Here's a piece on "stitching":


Funny you'd say that just now - I got myself a GX8 very recently and I'm in love. Actually I'm even more surprised by the 14-140 mm zoom I got with it, but that's another topic.
And my frame of reference is a Nikon D800 with Zeiss Apo-Sonnar f:2.0/135 mm ...
From a walk on Saturday, a wall lizard.

I have the GX8 and the PEN-F. The files are a treat to work with. More film like than the previous sensor, which I still love. By the way, I have seen zero evidence of the dreaded shutter shock with the GX8. I too mourn the possible loss of Panasonic.

I can't comment on the sensor because I've never used it, but if you say its beautiful, I believe you.
But I will comment on the sensor's size. I wonder if Panasonic's actions are based at least partly on the line of reasoning that Thom Hogan used when he speculated that m4/3 had 'no where to go, having defined themselves by a specific sensor size, and that as camera phones continue to get better they will put pressure on 1" sensors then m4/3. With Oly's pricing above many Aps-c cameras, consumers moving up from smart phones, have a lot of choices.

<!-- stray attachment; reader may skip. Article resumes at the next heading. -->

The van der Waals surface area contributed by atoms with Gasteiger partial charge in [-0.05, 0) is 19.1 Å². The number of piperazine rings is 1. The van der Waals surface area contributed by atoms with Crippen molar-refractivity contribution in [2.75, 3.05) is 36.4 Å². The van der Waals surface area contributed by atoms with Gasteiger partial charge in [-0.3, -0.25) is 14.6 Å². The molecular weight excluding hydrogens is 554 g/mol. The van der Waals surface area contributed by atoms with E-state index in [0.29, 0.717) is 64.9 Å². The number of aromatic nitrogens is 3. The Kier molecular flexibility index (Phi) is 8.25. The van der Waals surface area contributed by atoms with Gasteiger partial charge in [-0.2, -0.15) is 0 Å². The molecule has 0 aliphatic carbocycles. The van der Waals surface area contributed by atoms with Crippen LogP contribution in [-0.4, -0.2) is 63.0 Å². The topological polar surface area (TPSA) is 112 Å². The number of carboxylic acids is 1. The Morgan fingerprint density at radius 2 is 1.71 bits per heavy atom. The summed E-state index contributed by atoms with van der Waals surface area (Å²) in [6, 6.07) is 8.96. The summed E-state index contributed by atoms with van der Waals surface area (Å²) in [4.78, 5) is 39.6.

Perhaps Panasonic saw this as an additional difficulty with it's strategy.
I am NOT saying m4/3 cameras are not fine cameras, but rather commenting more on marketability in a shrinking market.

Due to some very nasty and real balance problems and finding the (D)SLR more than a handful placed my Nikon D750 and three lenses plus my well-used Nikon F100 and 50 mm f 1.8 lense with my local brick and mortor dealer for sale.
I have never enjoyed digital rendering; however these days that is what is.
Long term suspect as technology improves, the smaller sized sensors will render an image as well as the large sensors do now.